Coach Stop on the Place de Passy, and change of horses, by Edmond Georges Grandjean
The stagecoach was a four-wheeled
vehicle pulled by
mules. The primary requirement was that it was used as a public conveyance, running on an established route and schedule. Vehicles that were used included buckboards and dead axle wagons, surplus Army
ambulances and celerity (or mud) coaches. On the outside were two back seats facing one another, which the British called 'baskets'. In addition to the 'stage driver' who guided the vehicle, a '
shotgun messenger', armed with a
coach gun, often rode as a guard beside him.
The stagecoach traveled at an average speed of about five miles per hour, with the total daily mileage covered being around 60 or 70 miles.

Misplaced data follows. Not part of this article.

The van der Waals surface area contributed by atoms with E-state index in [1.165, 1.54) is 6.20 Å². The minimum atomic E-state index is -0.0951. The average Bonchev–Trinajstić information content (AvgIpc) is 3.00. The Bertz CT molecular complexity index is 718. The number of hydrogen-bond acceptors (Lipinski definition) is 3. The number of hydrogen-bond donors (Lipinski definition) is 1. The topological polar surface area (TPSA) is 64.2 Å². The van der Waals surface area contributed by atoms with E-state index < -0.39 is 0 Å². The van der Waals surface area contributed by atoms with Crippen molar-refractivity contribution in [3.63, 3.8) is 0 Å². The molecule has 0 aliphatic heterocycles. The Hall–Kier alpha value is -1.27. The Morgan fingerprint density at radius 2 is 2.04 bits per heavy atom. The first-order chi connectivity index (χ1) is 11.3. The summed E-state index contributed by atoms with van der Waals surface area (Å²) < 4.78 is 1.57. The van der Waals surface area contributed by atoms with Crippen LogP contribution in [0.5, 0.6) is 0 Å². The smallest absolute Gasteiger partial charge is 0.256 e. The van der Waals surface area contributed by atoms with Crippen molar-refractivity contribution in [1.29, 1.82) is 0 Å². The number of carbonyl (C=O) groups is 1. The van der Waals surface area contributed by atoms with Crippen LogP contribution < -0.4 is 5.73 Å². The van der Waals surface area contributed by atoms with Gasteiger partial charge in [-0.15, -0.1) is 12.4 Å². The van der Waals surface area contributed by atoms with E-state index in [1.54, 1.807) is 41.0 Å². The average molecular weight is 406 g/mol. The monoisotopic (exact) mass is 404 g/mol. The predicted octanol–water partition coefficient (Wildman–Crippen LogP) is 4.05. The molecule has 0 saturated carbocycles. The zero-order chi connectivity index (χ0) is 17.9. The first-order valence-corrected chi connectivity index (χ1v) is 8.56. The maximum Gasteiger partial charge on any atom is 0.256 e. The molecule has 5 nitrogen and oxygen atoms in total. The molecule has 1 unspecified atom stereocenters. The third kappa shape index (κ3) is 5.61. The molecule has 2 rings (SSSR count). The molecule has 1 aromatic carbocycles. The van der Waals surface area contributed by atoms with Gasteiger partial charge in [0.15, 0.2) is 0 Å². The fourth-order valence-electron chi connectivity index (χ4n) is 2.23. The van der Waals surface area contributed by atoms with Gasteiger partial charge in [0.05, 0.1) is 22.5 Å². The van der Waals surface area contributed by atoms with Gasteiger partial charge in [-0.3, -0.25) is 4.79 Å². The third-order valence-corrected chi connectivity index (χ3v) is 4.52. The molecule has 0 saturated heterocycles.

The term 'stage' originally referred to the distance between stations on a route, the coach traveling the entire route in 'stages', but through
metonymy it came to apply to the coach. A fresh set of horses would be staged at the next station, so the coach could continue after a quick stop to re-hitch the new team of horses. Under this staging system, the resting, watering and feeding of the spent horses would not delay the coach. This system based on making fresh horses regularly available along a route had been in use by a number of different civilisations, going back at least as far as the
The stagecoach was also called a stage or stage carriage. Varieties included:
mail coach or post coach: used for carrying mail, as well as passengers.
- mud coach: lighter and smaller, with flat sides and simpler joinery.
- road coach: revived in
Great Britain and Ireland during the second half of the 19th century.